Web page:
- Reevaluate Those Things In the Past That Didn’t Work: So you tried once a month cooking five years ago to give you a couple more hours in the evenings to write, but you ended up eating out too often because you consistently forgot to thaw the meals. Or you attempted to write during your child’s music lessons but you were constantly distracted by the teacher’s teaching and couldn’t focus. Just because these things didn’t work before doesn’t mean they can’t work now. Maybe you can tweak the idea to fit your life better, such as once a week cooking, so you can prep ingredients but keep them thawed in the fridge, or write in the car during music lessons since your child is older now. Don’t continue rejecting an idea simply because you tried it once and failed. You’ve changed. Your life has changed. So try again.
- Think Outside the Box: For a while, I took a long nap in the afternoons. I got up in time to help with dinner, spend time with the family, and after the kids went to bed around 8ish, I wrote until midnight. Then I’d sleep until five-thirty, go to the gym, homeschool, and after lunch, nap again. It was like living two days every twenty-four hours. Day one was gym and homeschooling, Day two was family time and writing. And it worked. So try arranging your schedule unconventionally.
- Don’t Give Up Too Soon . . . : When implementing a change in your life, don’t quit before giving it a realistic chance. If you’re getting up an hour earlier to write first thing in the morning, and by day three the newness has worn off and there isn’t enough coffee in the world to wake you up, don’t give up on the experiment. Keep setting your alarm. Keep programming your coffee pot. Keep making the change.
- . . . But Don’t Be Stubborn About What Isn’t Working: If after a month of waking up early you’ve actually written LESS than before you tried writing in the mornings, reevaluate. Obviously, writing early in the day isn’t working. But maybe it’s only the writing muse that sleeps in while you actually find yourself awake and not hating the solitude of the quiet pre-life hours. If so, what could you do during that time that doesn’t require creative brain cells but would free up time later in the day when the words start flowing?
Monday, January 2, 2017
Changing Things Up
Welcome to 2017!
I love beginnings. New days, new weeks, new months. Yes, I am someone who actually loves Mondays. On Monday, the week always holds possibility and the chance for something better than last week. I also love mornings for the same reason, and because of coffee. Mornings = Coffee, so how can they be bad?
And today is not only a Monday, it’s the first Monday of 2017. A new year, fresh and open to possibilities. A chance to change things up to meet goals.
Okay, I confess, I didn’t wait until the first of the year to change things. I started last Monday. I’m impatient like that. But since I made changes a week ago, I’m now an authority, so I can give advice.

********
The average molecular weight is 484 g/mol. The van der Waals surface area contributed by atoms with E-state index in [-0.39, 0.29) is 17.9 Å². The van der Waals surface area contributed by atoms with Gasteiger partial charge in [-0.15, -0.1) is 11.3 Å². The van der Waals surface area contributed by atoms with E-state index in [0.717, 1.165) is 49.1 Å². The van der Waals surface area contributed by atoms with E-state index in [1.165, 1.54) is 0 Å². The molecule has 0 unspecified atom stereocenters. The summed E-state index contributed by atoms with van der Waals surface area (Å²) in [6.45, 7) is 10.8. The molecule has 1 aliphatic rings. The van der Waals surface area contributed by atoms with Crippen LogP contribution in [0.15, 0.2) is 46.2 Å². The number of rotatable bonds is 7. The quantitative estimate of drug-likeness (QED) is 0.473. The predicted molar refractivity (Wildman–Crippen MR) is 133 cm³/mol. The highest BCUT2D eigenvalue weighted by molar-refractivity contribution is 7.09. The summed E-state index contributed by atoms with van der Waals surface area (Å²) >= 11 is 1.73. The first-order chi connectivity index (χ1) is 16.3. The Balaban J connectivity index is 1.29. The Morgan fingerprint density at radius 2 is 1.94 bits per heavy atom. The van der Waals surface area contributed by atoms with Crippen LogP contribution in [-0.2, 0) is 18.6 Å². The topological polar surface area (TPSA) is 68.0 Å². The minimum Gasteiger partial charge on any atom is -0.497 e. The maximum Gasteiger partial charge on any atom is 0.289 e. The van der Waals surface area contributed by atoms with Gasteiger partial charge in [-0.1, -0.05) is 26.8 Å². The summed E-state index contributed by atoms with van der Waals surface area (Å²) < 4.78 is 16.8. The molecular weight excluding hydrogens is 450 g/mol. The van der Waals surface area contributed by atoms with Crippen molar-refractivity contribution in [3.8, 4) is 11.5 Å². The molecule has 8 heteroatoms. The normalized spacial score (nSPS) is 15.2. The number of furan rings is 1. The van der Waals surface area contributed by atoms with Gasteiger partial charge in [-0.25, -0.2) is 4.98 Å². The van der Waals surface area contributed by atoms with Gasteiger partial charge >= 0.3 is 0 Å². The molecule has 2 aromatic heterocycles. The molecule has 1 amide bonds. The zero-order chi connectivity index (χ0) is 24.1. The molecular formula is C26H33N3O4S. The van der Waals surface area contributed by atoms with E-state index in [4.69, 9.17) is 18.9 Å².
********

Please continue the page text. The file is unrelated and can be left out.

The last couple of months, writing has been a struggle. Really, for the last year. I did complete a manuscript in 2016, but that happened because I took a week off from life and wrote like a fiend. Truthfully, I’ve found it increasingly difficult to work writing into my everyday life. My other responsibilities feel more important: homeschooling five children, feeding those same five children (even though they do a lot of the cooking, I still have to do the grocery shopping, some assisting, and fix a few meals), driving those children to activities, spending time with my husband, exercising. Yes, those responsibilities are all important, and I honestly enjoy them all too. (Except the tenth grocery store visit in a week. That I do not enjoy.) But I was giving these activities priority, which left me too tired to do the writing thing. I had the time to write, but not the mental energy. Sandwiching writing after homeschooling and exercising and before driving and feeding left me too drained. Those two to three hours became my downtime, NOT my writing time. So I decided something had to change.
A few years ago, I started making sure homeschooling happened first because it was the top priority, and for several years, that worked. Then that schedule stopped working. But because I had drilled into myself that I wasn’t motivated enough to succeed at homeschooling when it came second in my day, I took a really long time to address this problem and recognize that I needed to—and could—make a change. Not only that, but life had changed. My kids are older. Our school day isn’t filled with phonics and addition and crafts. I don’t need to be my freshest, most patient self because the subjects no longer try my patience (most days anyway). Writing can take the first of my day when I’m freshest and school the second half, when all I really need to do is check assignments, read, and ask questions.
So if you’re finding writing (or any other important task) not fitting into your life, here are a few tips to try changing things up.
Most of us are fitting writing into our lives around family and job and other obligations, and sometimes, the pieces stop fitting together. When that happens, don’t give up on a piece that isn’t fitting. Make a change instead. Try fitting those pieces together in a different way, build a new picture, and make a new beginning.
14th -- Jennifer Galasso
16th -- Chris Bedell
22nd -- Rosanne Rivers
- Guestopia: Pia Fenton
- New Beginnings Come with a Price
- Guestopia! YA debut author Maura Jortner
- What's Next? How an Author Chooses Her Next Projec...
- Getting Swept Away by New Beginnings
- Research is your friend
- From the Ashes
- Incorporating More Imagery
- Creativity and Resolutions
- What is a New Beginning?
- A New Year for Agentopia
- Finding Focus
- Changing Things Up
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